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  1. Upon the accession of the Catholic [[Queen Mary]], Plowden was appointed one of the Council of the Marches (of [[Wales]]). In [[1553]], he was elected Member of Parliament for [[Wallingford]] (then in [[Berkshire]] now in [[Oxfordshire]]), followed, the next year, by the same office for both [[Reading,_England|Reading]] in [[Berkshire]] and [[Wootton Bassett]] in [[Wiltshire]]. The unusual breadth of his religious views were shown early in his career when he, however, withdrew from the House, on [[12 January]] [[1555]], because he disapproved of the proceedings there.
  2. Plowden was remarkable in remaining, unscathed, a staunch Roman Catholic during the full tide of Protestant militancy in Elizabeth's reign. He sought to assisted those of his faith being oppressed by the Crown, including his famed defense of [[Robert Horne]], [[Bishop of Winchester]]. On one occasion, while defending a gentleman charged with hearing Mass, he worked out that the service had been performed by a layman for the sole purpose of informing against those present, and exclaimed, "The case is altered; no priest, no Mass", and thus secured an acquittal. This incident has given rise to a common legal proverb: "The case is altered, quoth Plowden".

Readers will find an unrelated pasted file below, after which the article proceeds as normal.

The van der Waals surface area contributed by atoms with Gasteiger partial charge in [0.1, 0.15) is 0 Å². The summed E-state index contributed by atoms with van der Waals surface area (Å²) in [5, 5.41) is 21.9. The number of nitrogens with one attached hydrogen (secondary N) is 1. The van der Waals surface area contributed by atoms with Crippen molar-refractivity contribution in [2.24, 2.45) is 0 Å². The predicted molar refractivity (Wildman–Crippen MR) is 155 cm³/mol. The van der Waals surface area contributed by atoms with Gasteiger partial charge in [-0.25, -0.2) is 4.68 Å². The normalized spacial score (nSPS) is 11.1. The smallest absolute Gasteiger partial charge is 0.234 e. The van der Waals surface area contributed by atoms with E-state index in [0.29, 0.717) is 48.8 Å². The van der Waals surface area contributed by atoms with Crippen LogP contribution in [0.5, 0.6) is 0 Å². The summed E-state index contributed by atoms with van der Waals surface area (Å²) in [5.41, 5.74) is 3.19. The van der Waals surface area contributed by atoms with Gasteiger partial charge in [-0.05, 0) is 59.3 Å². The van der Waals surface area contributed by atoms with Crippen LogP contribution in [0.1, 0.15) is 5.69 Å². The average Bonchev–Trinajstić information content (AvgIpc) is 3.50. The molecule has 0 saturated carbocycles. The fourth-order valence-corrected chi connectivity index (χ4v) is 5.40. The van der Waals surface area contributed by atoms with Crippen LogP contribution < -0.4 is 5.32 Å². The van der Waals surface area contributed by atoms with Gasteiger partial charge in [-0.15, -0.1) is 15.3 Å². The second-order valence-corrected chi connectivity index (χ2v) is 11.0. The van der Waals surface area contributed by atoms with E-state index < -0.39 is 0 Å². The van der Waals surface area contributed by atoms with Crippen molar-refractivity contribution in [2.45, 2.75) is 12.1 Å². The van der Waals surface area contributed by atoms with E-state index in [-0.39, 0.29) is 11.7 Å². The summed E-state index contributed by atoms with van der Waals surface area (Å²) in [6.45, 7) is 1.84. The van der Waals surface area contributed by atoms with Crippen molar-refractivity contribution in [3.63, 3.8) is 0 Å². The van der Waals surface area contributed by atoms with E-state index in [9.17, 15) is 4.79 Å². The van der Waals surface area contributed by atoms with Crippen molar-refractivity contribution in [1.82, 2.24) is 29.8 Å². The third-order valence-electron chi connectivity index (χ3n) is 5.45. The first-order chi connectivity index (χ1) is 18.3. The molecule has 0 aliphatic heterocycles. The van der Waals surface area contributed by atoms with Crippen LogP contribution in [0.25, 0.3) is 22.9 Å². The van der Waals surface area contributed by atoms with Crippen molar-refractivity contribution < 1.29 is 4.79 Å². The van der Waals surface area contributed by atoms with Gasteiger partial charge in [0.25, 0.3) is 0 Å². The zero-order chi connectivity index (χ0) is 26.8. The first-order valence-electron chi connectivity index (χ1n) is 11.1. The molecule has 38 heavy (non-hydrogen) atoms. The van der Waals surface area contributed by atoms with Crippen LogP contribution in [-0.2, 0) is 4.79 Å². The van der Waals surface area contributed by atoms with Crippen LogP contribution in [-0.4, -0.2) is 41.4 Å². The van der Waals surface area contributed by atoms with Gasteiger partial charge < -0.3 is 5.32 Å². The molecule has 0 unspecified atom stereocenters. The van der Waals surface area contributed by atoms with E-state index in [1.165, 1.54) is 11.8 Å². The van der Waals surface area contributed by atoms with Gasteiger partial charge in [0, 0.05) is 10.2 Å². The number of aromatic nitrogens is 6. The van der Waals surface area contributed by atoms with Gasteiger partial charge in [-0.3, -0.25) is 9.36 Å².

3. Plowden died on [[6 February]] [[1585]], in London and was entombed in the Temple Church. Several of Plowden's manuscripts, commentaries, and legal opinions are preserved in the [[British Museum]] and in the libraries of the [[University of Cambridge]].

Leonid KhachiyanEdit

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  1. [[Category:Rutgers University]]

The Red ViolinEdit